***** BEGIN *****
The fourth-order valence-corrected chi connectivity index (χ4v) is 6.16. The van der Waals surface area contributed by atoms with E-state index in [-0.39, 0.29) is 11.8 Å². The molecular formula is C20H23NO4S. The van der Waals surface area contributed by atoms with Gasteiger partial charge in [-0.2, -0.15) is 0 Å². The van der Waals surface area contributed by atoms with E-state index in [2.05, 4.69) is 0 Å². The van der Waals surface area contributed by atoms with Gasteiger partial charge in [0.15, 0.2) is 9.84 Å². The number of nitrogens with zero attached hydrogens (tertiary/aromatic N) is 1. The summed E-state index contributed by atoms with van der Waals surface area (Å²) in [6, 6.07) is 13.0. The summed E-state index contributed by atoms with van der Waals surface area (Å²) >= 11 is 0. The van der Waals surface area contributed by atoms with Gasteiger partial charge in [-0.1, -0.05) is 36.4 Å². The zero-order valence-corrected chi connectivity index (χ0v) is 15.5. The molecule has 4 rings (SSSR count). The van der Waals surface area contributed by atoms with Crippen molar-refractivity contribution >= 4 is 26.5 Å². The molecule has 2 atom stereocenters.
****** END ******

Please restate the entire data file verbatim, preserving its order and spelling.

The fourth-order valence-corrected chi connectivity index (χ4v) is 6.16. The van der Waals surface area contributed by atoms with E-state index in [-0.39, 0.29) is 11.8 Å². The molecular formula is C20H23NO4S. The van der Waals surface area contributed by atoms with Gasteiger partial charge in [-0.2, -0.15) is 0 Å². The van der Waals surface area contributed by atoms with E-state index in [2.05, 4.69) is 0 Å². The van der Waals surface area contributed by atoms with Gasteiger partial charge in [0.15, 0.2) is 9.84 Å². The number of nitrogens with zero attached hydrogens (tertiary/aromatic N) is 1. The summed E-state index contributed by atoms with van der Waals surface area (Å²) in [6, 6.07) is 13.0. The summed E-state index contributed by atoms with van der Waals surface area (Å²) >= 11 is 0. The van der Waals surface area contributed by atoms with Gasteiger partial charge in [-0.1, -0.05) is 36.4 Å². The zero-order valence-corrected chi connectivity index (χ0v) is 15.5. The molecule has 4 rings (SSSR count). The van der Waals surface area contributed by atoms with Crippen molar-refractivity contribution >= 4 is 26.5 Å². The molecule has 2 atom stereocenters.